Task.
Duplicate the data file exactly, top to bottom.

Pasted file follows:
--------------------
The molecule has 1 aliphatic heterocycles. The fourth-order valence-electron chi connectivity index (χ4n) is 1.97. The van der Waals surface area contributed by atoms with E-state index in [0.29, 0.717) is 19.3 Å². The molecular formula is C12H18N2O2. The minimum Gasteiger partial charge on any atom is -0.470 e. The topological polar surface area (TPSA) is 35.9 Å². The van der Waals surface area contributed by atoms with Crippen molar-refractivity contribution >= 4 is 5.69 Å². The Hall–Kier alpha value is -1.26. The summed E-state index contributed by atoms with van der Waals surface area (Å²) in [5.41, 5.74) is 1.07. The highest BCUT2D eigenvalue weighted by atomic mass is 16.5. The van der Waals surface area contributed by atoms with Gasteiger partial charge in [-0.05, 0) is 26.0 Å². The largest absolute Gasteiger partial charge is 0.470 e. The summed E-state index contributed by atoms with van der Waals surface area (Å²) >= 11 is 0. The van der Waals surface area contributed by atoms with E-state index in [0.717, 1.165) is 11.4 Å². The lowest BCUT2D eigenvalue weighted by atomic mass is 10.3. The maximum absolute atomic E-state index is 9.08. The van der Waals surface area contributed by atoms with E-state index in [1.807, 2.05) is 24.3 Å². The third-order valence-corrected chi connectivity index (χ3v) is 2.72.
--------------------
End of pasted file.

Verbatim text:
The molecule has 1 aliphatic heterocycles. The fourth-order valence-electron chi connectivity index (χ4n) is 1.97. The van der Waals surface area contributed by atoms with E-state index in [0.29, 0.717) is 19.3 Å². The molecular formula is C12H18N2O2. The minimum Gasteiger partial charge on any atom is -0.470 e. The topological polar surface area (TPSA) is 35.9 Å². The van der Waals surface area contributed by atoms with Crippen molar-refractivity contribution >= 4 is 5.69 Å². The Hall–Kier alpha value is -1.26. The summed E-state index contributed by atoms with van der Waals surface area (Å²) in [5.41, 5.74) is 1.07. The highest BCUT2D eigenvalue weighted by atomic mass is 16.5. The van der Waals surface area contributed by atoms with Gasteiger partial charge in [-0.05, 0) is 26.0 Å². The largest absolute Gasteiger partial charge is 0.470 e. The summed E-state index contributed by atoms with van der Waals surface area (Å²) >= 11 is 0. The van der Waals surface area contributed by atoms with E-state index in [0.717, 1.165) is 11.4 Å². The lowest BCUT2D eigenvalue weighted by atomic mass is 10.3. The maximum absolute atomic E-state index is 9.08. The van der Waals surface area contributed by atoms with E-state index in [1.807, 2.05) is 24.3 Å². The third-order valence-corrected chi connectivity index (χ3v) is 2.72.